Northern Ireland property prices still 44% behind pre-recession peak

Average Northern Ireland property prices are still 44% behind their pre-recession peak and house price growth is expected to remain below the other 11 UK regions until at least 2020, according to PwC’s latest UK Economic Outlook.

Based on actual transactions for the first four months of 2017, PwC forecasts that average Northern Ireland property prices will increase by around 1% in the year to December 2017. That compares with a forecast UK average increase of 3.7%, with growth of 5.3% in the East of England, the UK’s top regional property price hot-spot.

PwC says there has been a huge disparity in how the regional housing markets have performed since the recession. Whilst average house prices across the UK have grown by 17% since mid-2007, a quarter of UK local authorities are still experiencing average property prices below their 2007 figure. The region that has seen the greatest decline is Northern Ireland where on average, house prices are still 44% below their pre-recession peak.

In the decade between September 2007 and April 2017:

  • Northern Ireland has seen the sharpest decline in house prices. The average house in the region is 44% cheaper than in 2007
  • There is a 78% gap between the best and worst performing Scottish local authority. House prices in the Shetland Islands rose by 59% since 2007 whilst Inverclyde’s fell by 19%
  • London has seen the highest rise in house prices since 2007 averaging a 63% price increase
  • Liverpool has failed to surpass its pre-recession peak, seeing a decline of 5% since 2007

Looking forward to 2020, PwC’s Economic Outlook forecasts that the average Northern Ireland property will cost £134,000, just under 9% more than the 2016 average of £123,000. That’s also well below the UK average, where property process are expected to grow by around 36% between 2016 and 2020, making the average UK property worth around £274,000 by 2020.

PwC says that UK house prices were not impacted as quickly as expected by the UK’s decision to leave the EU though price growth stalled in the second half of 2016 and is now showing signs of a slowdown.

House price growth in London in the first four months of 2017 was less than a third of the equivalent in the first four months of 2016 - averaging around 4% compared with 13% growth in the same period last year. The average value of a home in London is now set to break the half a million pounds barrier in the next few years.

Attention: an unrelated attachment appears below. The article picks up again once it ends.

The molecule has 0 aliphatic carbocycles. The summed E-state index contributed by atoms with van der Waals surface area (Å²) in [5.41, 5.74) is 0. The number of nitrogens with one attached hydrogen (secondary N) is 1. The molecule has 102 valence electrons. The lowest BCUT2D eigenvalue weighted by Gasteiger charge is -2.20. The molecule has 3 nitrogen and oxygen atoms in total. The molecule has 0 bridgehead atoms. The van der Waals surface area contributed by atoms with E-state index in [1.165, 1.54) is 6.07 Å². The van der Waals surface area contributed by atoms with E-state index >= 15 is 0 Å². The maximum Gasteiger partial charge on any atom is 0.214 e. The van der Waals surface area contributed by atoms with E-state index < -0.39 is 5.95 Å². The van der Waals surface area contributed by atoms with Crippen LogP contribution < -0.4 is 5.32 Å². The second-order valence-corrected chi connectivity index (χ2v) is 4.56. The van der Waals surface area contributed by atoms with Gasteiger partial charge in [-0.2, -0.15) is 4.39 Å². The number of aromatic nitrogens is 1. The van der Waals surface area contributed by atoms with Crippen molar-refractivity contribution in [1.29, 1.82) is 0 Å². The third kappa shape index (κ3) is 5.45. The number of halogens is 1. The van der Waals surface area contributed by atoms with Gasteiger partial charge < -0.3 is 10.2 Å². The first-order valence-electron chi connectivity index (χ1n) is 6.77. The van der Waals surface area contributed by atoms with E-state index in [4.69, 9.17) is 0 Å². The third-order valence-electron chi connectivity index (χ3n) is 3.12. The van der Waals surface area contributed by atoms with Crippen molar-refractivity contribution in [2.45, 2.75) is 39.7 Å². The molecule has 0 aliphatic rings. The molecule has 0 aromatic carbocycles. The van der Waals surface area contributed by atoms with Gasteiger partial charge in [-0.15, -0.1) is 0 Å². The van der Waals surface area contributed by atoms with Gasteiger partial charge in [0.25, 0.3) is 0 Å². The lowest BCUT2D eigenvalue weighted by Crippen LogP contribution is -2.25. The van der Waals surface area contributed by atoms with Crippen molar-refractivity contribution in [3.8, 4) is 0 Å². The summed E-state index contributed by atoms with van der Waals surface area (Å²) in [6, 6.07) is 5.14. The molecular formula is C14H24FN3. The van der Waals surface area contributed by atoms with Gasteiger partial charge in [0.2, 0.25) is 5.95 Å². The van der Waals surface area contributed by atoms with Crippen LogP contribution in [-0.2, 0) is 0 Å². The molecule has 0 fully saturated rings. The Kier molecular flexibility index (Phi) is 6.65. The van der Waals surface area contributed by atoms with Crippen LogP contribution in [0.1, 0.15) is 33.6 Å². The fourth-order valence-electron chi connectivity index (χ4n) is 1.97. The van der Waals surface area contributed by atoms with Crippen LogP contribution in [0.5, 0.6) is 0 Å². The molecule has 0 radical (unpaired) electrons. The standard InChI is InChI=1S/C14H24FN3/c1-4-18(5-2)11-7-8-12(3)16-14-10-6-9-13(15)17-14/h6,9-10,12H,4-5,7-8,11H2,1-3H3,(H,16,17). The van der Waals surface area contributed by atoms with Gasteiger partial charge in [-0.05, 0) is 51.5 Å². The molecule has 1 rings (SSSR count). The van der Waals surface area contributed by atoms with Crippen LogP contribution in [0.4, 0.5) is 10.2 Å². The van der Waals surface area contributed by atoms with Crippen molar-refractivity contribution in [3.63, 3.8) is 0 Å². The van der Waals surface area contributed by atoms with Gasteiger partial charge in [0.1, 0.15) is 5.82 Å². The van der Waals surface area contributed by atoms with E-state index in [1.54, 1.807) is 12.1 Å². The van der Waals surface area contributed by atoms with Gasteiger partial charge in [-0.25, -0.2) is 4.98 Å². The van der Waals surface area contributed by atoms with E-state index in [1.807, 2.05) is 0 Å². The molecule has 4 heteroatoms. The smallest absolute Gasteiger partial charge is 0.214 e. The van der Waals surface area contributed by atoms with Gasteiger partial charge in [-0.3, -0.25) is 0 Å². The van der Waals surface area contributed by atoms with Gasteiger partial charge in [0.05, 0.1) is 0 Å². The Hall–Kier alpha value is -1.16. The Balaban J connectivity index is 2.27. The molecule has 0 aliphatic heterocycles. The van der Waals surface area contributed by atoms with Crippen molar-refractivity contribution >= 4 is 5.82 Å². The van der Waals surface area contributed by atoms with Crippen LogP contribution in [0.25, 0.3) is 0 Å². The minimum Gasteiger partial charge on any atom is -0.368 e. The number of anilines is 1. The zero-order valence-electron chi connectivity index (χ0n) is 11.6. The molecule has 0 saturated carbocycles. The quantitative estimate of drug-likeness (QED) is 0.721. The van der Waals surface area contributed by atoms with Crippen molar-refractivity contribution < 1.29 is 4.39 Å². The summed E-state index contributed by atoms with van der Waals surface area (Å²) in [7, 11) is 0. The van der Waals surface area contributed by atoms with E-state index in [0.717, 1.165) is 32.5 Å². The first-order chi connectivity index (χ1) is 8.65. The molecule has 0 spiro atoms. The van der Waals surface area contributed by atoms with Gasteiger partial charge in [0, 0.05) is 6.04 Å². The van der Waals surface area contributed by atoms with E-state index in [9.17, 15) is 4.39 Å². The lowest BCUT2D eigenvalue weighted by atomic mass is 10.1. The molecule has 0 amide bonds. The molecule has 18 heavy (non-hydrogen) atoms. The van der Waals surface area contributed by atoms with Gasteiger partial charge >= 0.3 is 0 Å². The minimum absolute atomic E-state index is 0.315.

PwC expects the strongest price growth in the UK to be in the southern regions of England and the Midlands. The East of England is projected to see the fastest house price growth in 2017, at just over 5%, with Northern Ireland and the North East the weakest performing. While anticipating 1% year-on-year growth in 217, PwC’s forecasts suggest virtually no real growth in average Northern Ireland property prices in 2018.


Richard Snook, senior economist at PwC, said:


“There is a huge disparity in how sub-regional housing markets have performed since the recession. Those local authorities that have experienced the greatest falls in house prices since 2007 are all based in Northern Ireland, while London dominates biggest risers with all boroughs experiencing price growth of over 50%.


“The affordability crisis within London has seen first-time buyers in particular struggling to buy in the capital. In 2016, house prices in London were 13 times median earnings, while the 15 commuter belt towns offer a lower - albeit still high - ratio of nine times earnings.”


PwC’s recent Northern Ireland Economic Outlook looked at how much ground the local economy has made up as compared to the region’s peak economic performance, which occurred before banking crisis and housing slump that began in mid-2007.

The PwC NIEO recovery index suggested that, while employment has now passed the pre-crisis peak, real wages in Northern Ireland are still only 94% of their 2005 levels and real household disposable incomes are only 89% of their 2005 levels – that’s equivalent to an annual income cut of around £1,810.

The Outlook said that job creation is not being accompanied by a proportionate increase in wealth-creation, so further economic recovery will rely on an increase in productivity and knock-on increases in real wages and household incomes. The NIEO concludes that continuing to measure Northern Ireland’s economic recovery solely by employment levels, would be misleading.

PwC also said that Northern Ireland can expect economic growth of 1% in 2017, falling to around 0.9% in 2018.



Notes for editors

PwC’s UK Economic Outlook report is available to download from the link below.

Contact us

John Compton
Corporate Affairs, Northern Ireland and Deputy Head of UK Media Relations
Tel: +44(0)7799 346 925

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